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US military jury finds Hamdan guilty

October 1, 2018
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Military jurors found Osama bin Laden’s former driver guilty ofproviding material support to terrorism in the first US war crimestrial since World War II. (Sydney Morning Herald — 7 August, 2008)
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Military jurors found Salim Hamdan not guilty today on terroristconspiracy charges but convicted him on the lesser charge ofproviding material support to al-Qaeda. – Brisbane Times (The Brisbane Times — 7 August, 2008)
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Prosecutors say Osama bin Laden’s driver was an al-Qaeda warrior who knew about terror attacks.

(Washington Post — 5 August, 2008)
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GUANTANAMO BAY, Cuba, Aug. 4 — A military jury began deliberations Monday in the war crimes trial of Osama bin Laden’s former driver, a case that poses the first test of the Bush administration’s controversial military commission system.

(Washington Post — 5 August, 2008)
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GUANTANAMO BAY, Cuba, Aug. 6 — Osama bin Laden’s former driver was convicted on one charge and acquitted on another Wednesday, handing the Bush administration a partial victory in the first U.S. war crimes trial in a half-century but failing to settle the debate over whether the proceeding was j…

(Washington Post — 7 August, 2008)
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GUANTANAMO BAY, Cuba, Aug. 6 — A military jury on Wednesday found a former driver for Osama bin Laden guilty of supporting terrorism but not of conspiring in terrorist attacks, handing the Bush administration a partial victory in the first U.S. war crimes trial in a half a century. (Washington Post — 8 August, 2008)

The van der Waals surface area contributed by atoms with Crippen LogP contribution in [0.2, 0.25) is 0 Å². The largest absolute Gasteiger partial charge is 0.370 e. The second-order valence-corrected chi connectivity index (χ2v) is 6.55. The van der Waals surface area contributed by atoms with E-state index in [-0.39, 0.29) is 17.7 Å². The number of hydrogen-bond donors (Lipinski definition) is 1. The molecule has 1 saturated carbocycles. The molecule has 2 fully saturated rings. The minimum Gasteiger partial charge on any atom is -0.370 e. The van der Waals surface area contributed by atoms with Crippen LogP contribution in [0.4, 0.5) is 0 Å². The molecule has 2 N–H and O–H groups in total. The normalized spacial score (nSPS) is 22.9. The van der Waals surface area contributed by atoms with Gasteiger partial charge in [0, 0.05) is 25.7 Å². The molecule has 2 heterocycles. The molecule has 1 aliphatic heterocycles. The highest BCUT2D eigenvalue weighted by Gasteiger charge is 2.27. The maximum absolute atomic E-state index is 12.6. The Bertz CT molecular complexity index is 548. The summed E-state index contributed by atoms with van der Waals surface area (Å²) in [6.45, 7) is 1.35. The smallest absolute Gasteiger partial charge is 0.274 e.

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Secret evidence at the trial of Salim Hamdan, Osama bin Ladens driver, showed that Mr. Hamdan offered critical details to American forces, a defense lawyer said. (New York Times — 5 August, 2008)
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Salim Ahmed Hamdan was convicted of one war crime but acquitted of another charge, arguably more serious, in the first military trial at Guantnamo Bay. (New York Times — 7 August, 2008)
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Salim Hamdan has been convicted of aiding terrorism, but acquittedof a more serious conspiracy charge, and now faces a possibility oflife in prison. (Sydney Morning Herald — 7 August, 2008)
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WASHINGTON: Salim Hamdan will continue to be held at GuantanamoBay, Cuba as an enemy combatant after he serves out a 5� yearsentence for providing material support for terrorism, a Pentagonspokesman has confirmed. (Sydney Morning Herald — 9 August, 2008)
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A central question about the war-crimes system remains unanswered after its first trial: Is it fair enough and open enough to meet Americans concept of justice? (New York Times — 4 hours ago)
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In a democracy, trials must be governed by fair rules, and judges must be guided by the law and the evidence, not pressure from the government. (New York Times — 8 August, 2008)
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